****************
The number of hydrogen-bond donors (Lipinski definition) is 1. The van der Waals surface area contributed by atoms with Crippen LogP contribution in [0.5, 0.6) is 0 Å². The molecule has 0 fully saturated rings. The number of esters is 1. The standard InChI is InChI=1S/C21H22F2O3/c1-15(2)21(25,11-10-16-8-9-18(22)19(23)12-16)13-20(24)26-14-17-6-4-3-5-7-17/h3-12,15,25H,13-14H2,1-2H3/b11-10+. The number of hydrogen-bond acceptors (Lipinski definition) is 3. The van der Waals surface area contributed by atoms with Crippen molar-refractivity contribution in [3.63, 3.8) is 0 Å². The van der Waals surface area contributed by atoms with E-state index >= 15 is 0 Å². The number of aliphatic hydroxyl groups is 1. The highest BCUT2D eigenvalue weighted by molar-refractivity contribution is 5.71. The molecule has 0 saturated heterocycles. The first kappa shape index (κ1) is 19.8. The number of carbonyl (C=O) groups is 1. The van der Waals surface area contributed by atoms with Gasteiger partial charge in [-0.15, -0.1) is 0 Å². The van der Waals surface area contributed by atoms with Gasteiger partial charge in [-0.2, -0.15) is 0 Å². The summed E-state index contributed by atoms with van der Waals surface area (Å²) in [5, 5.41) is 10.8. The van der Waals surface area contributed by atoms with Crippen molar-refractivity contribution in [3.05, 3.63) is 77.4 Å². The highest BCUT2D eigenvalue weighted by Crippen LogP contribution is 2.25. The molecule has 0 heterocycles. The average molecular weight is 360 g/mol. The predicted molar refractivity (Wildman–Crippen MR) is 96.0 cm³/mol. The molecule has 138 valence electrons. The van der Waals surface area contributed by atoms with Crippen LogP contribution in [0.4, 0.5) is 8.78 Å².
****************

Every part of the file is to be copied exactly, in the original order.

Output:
The number of hydrogen-bond donors (Lipinski definition) is 1. The van der Waals surface area contributed by atoms with Crippen LogP contribution in [0.5, 0.6) is 0 Å². The molecule has 0 fully saturated rings. The number of esters is 1. The standard InChI is InChI=1S/C21H22F2O3/c1-15(2)21(25,11-10-16-8-9-18(22)19(23)12-16)13-20(24)26-14-17-6-4-3-5-7-17/h3-12,15,25H,13-14H2,1-2H3/b11-10+. The number of hydrogen-bond acceptors (Lipinski definition) is 3. The van der Waals surface area contributed by atoms with Crippen molar-refractivity contribution in [3.63, 3.8) is 0 Å². The van der Waals surface area contributed by atoms with E-state index >= 15 is 0 Å². The number of aliphatic hydroxyl groups is 1. The highest BCUT2D eigenvalue weighted by molar-refractivity contribution is 5.71. The molecule has 0 saturated heterocycles. The first kappa shape index (κ1) is 19.8. The number of carbonyl (C=O) groups is 1. The van der Waals surface area contributed by atoms with Gasteiger partial charge in [-0.15, -0.1) is 0 Å². The van der Waals surface area contributed by atoms with Gasteiger partial charge in [-0.2, -0.15) is 0 Å². The summed E-state index contributed by atoms with van der Waals surface area (Å²) in [5, 5.41) is 10.8. The van der Waals surface area contributed by atoms with Crippen molar-refractivity contribution in [3.05, 3.63) is 77.4 Å². The highest BCUT2D eigenvalue weighted by Crippen LogP contribution is 2.25. The molecule has 0 heterocycles. The average molecular weight is 360 g/mol. The predicted molar refractivity (Wildman–Crippen MR) is 96.0 cm³/mol. The molecule has 138 valence electrons. The van der Waals surface area contributed by atoms with Crippen LogP contribution in [0.4, 0.5) is 8.78 Å².